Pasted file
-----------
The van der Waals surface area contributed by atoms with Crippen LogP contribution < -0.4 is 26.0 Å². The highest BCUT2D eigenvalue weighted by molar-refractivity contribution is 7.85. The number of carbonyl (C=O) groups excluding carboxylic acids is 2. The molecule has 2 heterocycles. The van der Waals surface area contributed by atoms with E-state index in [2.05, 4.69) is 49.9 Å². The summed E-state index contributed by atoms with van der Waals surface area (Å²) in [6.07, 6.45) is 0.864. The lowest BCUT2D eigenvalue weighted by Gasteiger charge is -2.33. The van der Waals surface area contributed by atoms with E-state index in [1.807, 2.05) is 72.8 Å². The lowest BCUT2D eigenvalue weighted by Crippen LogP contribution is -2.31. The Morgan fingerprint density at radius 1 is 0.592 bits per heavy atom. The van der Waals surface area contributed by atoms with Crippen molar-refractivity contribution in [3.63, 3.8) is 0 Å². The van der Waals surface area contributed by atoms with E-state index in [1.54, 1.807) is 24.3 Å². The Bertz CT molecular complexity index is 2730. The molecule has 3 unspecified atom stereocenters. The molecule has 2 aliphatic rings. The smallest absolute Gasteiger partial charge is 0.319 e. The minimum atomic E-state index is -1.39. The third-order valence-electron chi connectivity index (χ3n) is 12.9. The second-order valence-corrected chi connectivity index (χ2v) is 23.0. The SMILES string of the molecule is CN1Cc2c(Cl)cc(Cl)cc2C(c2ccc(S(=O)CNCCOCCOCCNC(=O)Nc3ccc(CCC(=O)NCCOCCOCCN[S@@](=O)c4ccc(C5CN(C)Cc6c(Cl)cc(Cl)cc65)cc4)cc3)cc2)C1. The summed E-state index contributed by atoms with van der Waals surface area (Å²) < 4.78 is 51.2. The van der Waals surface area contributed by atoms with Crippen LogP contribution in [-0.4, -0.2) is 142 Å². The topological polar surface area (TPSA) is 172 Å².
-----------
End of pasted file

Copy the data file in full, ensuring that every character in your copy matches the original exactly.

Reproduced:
The van der Waals surface area contributed by atoms with Crippen LogP contribution < -0.4 is 26.0 Å². The highest BCUT2D eigenvalue weighted by molar-refractivity contribution is 7.85. The number of carbonyl (C=O) groups excluding carboxylic acids is 2. The molecule has 2 heterocycles. The van der Waals surface area contributed by atoms with E-state index in [2.05, 4.69) is 49.9 Å². The summed E-state index contributed by atoms with van der Waals surface area (Å²) in [6.07, 6.45) is 0.864. The lowest BCUT2D eigenvalue weighted by Gasteiger charge is -2.33. The van der Waals surface area contributed by atoms with E-state index in [1.807, 2.05) is 72.8 Å². The lowest BCUT2D eigenvalue weighted by Crippen LogP contribution is -2.31. The Morgan fingerprint density at radius 1 is 0.592 bits per heavy atom. The van der Waals surface area contributed by atoms with Crippen molar-refractivity contribution in [3.63, 3.8) is 0 Å². The van der Waals surface area contributed by atoms with E-state index in [1.54, 1.807) is 24.3 Å². The Bertz CT molecular complexity index is 2730. The molecule has 3 unspecified atom stereocenters. The molecule has 2 aliphatic rings. The smallest absolute Gasteiger partial charge is 0.319 e. The minimum atomic E-state index is -1.39. The third-order valence-electron chi connectivity index (χ3n) is 12.9. The second-order valence-corrected chi connectivity index (χ2v) is 23.0. The SMILES string of the molecule is CN1Cc2c(Cl)cc(Cl)cc2C(c2ccc(S(=O)CNCCOCCOCCNC(=O)Nc3ccc(CCC(=O)NCCOCCOCCN[S@@](=O)c4ccc(C5CN(C)Cc6c(Cl)cc(Cl)cc65)cc4)cc3)cc2)C1. The summed E-state index contributed by atoms with van der Waals surface area (Å²) < 4.78 is 51.2. The van der Waals surface area contributed by atoms with Crippen LogP contribution in [-0.4, -0.2) is 142 Å². The topological polar surface area (TPSA) is 172 Å².